Why Peace?

“We believe that peace is the will of God. God created the world in peace, and God’s peace is most fully revealed in Jesus Christ, who is our peace and the peace of the whole world. Led by the Holy Spirit, we follow Christ in the way of peace, doing justice, bringing reconciliation, and practicing nonresistance even in the face of violence and warfare. The peace God intends for humanity and creation was revealed most fully in Jesus Christ. As followers of Jesus, we participate in his ministry of peace and justice. We do so in a spirit of gentleness, willing to be persecuted for righteousness’ sake. As disciples of Christ, we do not prepare for war, or participate in war or military service. The same Spirit that empowered Jesus also empowers us to love enemies, to forgive rather than to seek revenge, to practice right relationships, to rely on the community of faith to settle disputes, and to resist evil without violence. The biblical concept of peace embraces personal peace with God, peace in human relations, peace among nations, and peace with God’s creation. The Old Testament word for peace (shalom) includes healing, reconciliation, and well-being. Peace is more than the absence of war; it includes the restoration of right relationship. Led by the Spirit, and beginning in the church, we witness to all people that violence is not the will of God. Peace and justice are not optional teachings, counsel that Christians can take or leave. They belong to the heart of gospel message. We give our ultimate loyalty to the God of grace and peace, who guides the church daily in overcoming evil with good, who empowers us to do justice, and who sustains us in the glorious hope of the peaceable reign of God.” – Excerpts from Article 22, “Peace, Justice, and Nonresistance,” from the Confession of Faith in a Mennonite Perspective, 1995.

Our Peace Committee

The Peace Committee of Lorraine Avenue Mennonite Church is tasked with planning events and promoting activities that help us work for peace with justice in our community, our city, and our world.

There are many ways to work for peace. Following are some of the events and issues that our church has participated in and engaged with.

This annual event typically falls on the third weekend of September. It usually focuses on a particular theme, and one or more presenters are invited to participate. Saturday’s schedule includes a variety of fun activities for families with children. The following Sunday’s worship service and adult Sunday School is also planned around the theme.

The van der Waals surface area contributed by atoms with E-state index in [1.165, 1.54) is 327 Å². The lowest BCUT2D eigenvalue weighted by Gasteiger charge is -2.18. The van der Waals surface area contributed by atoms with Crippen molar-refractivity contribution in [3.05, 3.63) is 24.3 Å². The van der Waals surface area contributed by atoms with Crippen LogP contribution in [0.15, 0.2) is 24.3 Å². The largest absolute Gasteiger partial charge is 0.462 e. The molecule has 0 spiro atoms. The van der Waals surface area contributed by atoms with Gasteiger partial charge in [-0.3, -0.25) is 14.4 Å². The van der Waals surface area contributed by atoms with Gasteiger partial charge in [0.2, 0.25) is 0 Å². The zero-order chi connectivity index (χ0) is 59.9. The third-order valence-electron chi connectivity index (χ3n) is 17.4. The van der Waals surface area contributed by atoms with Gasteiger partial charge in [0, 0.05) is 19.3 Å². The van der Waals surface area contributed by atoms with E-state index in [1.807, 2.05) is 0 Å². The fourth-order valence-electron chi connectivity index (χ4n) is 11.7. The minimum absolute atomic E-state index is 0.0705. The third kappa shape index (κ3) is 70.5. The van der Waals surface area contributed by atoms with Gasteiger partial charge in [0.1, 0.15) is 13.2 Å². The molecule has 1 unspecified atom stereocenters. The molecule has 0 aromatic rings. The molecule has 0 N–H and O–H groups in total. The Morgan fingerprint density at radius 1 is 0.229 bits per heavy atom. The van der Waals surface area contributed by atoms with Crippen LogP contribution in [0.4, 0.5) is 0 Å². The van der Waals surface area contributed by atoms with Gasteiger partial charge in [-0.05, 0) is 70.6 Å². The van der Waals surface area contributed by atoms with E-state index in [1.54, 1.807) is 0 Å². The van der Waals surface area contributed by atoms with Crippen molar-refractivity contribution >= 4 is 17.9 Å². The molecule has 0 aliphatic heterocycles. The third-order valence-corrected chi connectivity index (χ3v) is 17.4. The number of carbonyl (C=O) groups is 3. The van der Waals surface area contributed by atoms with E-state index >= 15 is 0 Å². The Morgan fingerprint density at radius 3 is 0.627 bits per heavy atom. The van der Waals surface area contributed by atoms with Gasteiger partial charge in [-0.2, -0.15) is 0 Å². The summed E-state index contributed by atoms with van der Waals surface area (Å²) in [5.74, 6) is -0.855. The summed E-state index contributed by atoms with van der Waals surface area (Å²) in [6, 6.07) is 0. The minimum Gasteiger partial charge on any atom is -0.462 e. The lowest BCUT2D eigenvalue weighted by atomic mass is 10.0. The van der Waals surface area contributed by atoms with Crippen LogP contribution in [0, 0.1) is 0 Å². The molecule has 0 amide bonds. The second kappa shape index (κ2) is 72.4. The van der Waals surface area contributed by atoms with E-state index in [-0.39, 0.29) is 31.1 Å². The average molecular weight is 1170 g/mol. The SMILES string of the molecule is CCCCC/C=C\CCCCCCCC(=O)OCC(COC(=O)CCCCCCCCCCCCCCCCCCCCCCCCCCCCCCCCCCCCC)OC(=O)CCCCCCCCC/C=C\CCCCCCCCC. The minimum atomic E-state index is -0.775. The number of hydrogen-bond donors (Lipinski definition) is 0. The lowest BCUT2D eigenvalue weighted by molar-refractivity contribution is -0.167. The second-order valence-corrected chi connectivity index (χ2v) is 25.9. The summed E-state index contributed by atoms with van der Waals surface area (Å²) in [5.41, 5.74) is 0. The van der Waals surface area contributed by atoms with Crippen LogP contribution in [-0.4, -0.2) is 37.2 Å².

This campaign is part of a broader effort to abolish the death penalty in the state of Kansas. Participants have written letters to our state legislators, and traveled to Topeka (our State Capitol) to visit with them in person. Events are hosted at our church to which a variety of speakers have been invited.

Events and advocacy initiatives have focused on local, state, and national levels. It is particularly pressing, due to the large Hispanic population in Wichita, many of whom are presently undocumented, would like to be, but are prohibited from doing so by current policies.

Wichita is home to people from a variety of faiths and religions. We feel called to tear down the dividing walls between us by building relationships and planning joint initiatives.

Pastors Tom and Lois Harder traveled to Israel-Palestine in 2011, where they learned firsthand about the conflict, injustice, and present power imbalance between the government of Israel and the Palestinian people. Since their return, the Peace Committee has planned or collaborated on a number of events to help educate our community about that conflict, and encourage initiatives to work for peace with justice in that trouble-torn region. The Peace Committee has since become a member group of Friends of Sabeel—North America (FOSNA). Sabeel is a Christian organization in Israel-Palestine that works for peace with justice. FOSNA supports their work by planning events and initiatives in our local contexts.

This issues has become particularly pressing in recent years, with the increase in gun-related deaths both nationally and locally, along with the expanding proliferation of firearms.

This national organization was begun in 2006 at the Chautauqua Institution in New York. A local “Peace Pod” (chapter) meets monthly at our church. Participants knit a variety of clothing items and “peace pals” (small dolls) which are delivered all over the world.

As the name implies, this organization invites participation by folks from a variety of faith traditions, as they plan events that work for peace from a specifically faith-based perspective. Among the events they plan is an annual “Peace Picnic” held in Wichita’s beautiful Central Riverside Park.